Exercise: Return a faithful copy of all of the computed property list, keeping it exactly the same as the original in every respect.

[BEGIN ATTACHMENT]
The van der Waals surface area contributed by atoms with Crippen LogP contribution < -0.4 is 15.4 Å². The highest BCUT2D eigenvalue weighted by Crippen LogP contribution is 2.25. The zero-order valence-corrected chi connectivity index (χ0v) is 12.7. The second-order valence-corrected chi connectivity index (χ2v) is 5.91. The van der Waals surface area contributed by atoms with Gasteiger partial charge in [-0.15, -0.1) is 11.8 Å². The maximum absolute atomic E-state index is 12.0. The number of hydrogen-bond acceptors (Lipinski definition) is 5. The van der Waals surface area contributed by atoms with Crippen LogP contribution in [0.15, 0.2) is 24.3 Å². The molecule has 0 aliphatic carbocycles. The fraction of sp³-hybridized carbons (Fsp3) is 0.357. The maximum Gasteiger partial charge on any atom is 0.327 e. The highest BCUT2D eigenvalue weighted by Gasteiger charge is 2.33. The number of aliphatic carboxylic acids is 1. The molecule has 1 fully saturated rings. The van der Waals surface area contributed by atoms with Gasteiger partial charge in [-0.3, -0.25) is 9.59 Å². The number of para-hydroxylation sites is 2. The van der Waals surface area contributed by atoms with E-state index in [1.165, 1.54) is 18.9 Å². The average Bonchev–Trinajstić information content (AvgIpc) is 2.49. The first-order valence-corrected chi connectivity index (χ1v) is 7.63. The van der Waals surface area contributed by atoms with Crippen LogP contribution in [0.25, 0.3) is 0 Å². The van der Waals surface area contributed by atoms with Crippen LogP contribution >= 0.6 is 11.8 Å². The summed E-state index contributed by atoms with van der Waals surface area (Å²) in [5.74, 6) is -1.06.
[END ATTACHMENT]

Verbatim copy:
The van der Waals surface area contributed by atoms with Crippen LogP contribution < -0.4 is 15.4 Å². The highest BCUT2D eigenvalue weighted by Crippen LogP contribution is 2.25. The zero-order valence-corrected chi connectivity index (χ0v) is 12.7. The second-order valence-corrected chi connectivity index (χ2v) is 5.91. The van der Waals surface area contributed by atoms with Gasteiger partial charge in [-0.15, -0.1) is 11.8 Å². The maximum absolute atomic E-state index is 12.0. The number of hydrogen-bond acceptors (Lipinski definition) is 5. The van der Waals surface area contributed by atoms with Crippen LogP contribution in [0.15, 0.2) is 24.3 Å². The molecule has 0 aliphatic carbocycles. The fraction of sp³-hybridized carbons (Fsp3) is 0.357. The maximum Gasteiger partial charge on any atom is 0.327 e. The highest BCUT2D eigenvalue weighted by Gasteiger charge is 2.33. The number of aliphatic carboxylic acids is 1. The molecule has 1 fully saturated rings. The van der Waals surface area contributed by atoms with Gasteiger partial charge in [-0.3, -0.25) is 9.59 Å². The number of para-hydroxylation sites is 2. The van der Waals surface area contributed by atoms with E-state index in [1.165, 1.54) is 18.9 Å². The average Bonchev–Trinajstić information content (AvgIpc) is 2.49. The first-order valence-corrected chi connectivity index (χ1v) is 7.63. The van der Waals surface area contributed by atoms with Crippen LogP contribution in [0.25, 0.3) is 0 Å². The van der Waals surface area contributed by atoms with Crippen LogP contribution >= 0.6 is 11.8 Å². The summed E-state index contributed by atoms with van der Waals surface area (Å²) in [5.74, 6) is -1.06.